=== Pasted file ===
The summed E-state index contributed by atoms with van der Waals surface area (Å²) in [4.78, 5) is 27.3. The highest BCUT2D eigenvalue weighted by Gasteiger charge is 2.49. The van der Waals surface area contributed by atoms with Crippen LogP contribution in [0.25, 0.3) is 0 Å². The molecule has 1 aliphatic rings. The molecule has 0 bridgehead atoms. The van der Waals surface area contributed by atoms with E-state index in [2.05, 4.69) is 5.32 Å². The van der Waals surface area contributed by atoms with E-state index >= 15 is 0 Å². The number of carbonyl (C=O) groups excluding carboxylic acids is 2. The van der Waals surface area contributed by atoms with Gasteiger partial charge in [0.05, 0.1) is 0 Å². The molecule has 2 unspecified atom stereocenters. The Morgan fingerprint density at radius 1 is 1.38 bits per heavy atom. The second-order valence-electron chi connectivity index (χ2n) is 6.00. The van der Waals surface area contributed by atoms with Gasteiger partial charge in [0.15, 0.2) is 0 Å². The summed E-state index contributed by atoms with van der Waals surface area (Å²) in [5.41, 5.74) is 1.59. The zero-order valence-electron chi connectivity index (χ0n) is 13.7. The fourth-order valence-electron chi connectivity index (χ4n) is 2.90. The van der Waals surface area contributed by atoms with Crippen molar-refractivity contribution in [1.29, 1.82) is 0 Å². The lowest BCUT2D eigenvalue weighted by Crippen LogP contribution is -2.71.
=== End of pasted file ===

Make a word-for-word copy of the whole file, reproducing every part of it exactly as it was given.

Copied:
The summed E-state index contributed by atoms with van der Waals surface area (Å²) in [4.78, 5) is 27.3. The highest BCUT2D eigenvalue weighted by Gasteiger charge is 2.49. The van der Waals surface area contributed by atoms with Crippen LogP contribution in [0.25, 0.3) is 0 Å². The molecule has 1 aliphatic rings. The molecule has 0 bridgehead atoms. The van der Waals surface area contributed by atoms with E-state index in [2.05, 4.69) is 5.32 Å². The van der Waals surface area contributed by atoms with E-state index >= 15 is 0 Å². The number of carbonyl (C=O) groups excluding carboxylic acids is 2. The van der Waals surface area contributed by atoms with Gasteiger partial charge in [0.05, 0.1) is 0 Å². The molecule has 2 unspecified atom stereocenters. The Morgan fingerprint density at radius 1 is 1.38 bits per heavy atom. The second-order valence-electron chi connectivity index (χ2n) is 6.00. The van der Waals surface area contributed by atoms with Gasteiger partial charge in [0.15, 0.2) is 0 Å². The summed E-state index contributed by atoms with van der Waals surface area (Å²) in [5.41, 5.74) is 1.59. The zero-order valence-electron chi connectivity index (χ0n) is 13.7. The fourth-order valence-electron chi connectivity index (χ4n) is 2.90. The van der Waals surface area contributed by atoms with Crippen molar-refractivity contribution in [1.29, 1.82) is 0 Å². The lowest BCUT2D eigenvalue weighted by Crippen LogP contribution is -2.71.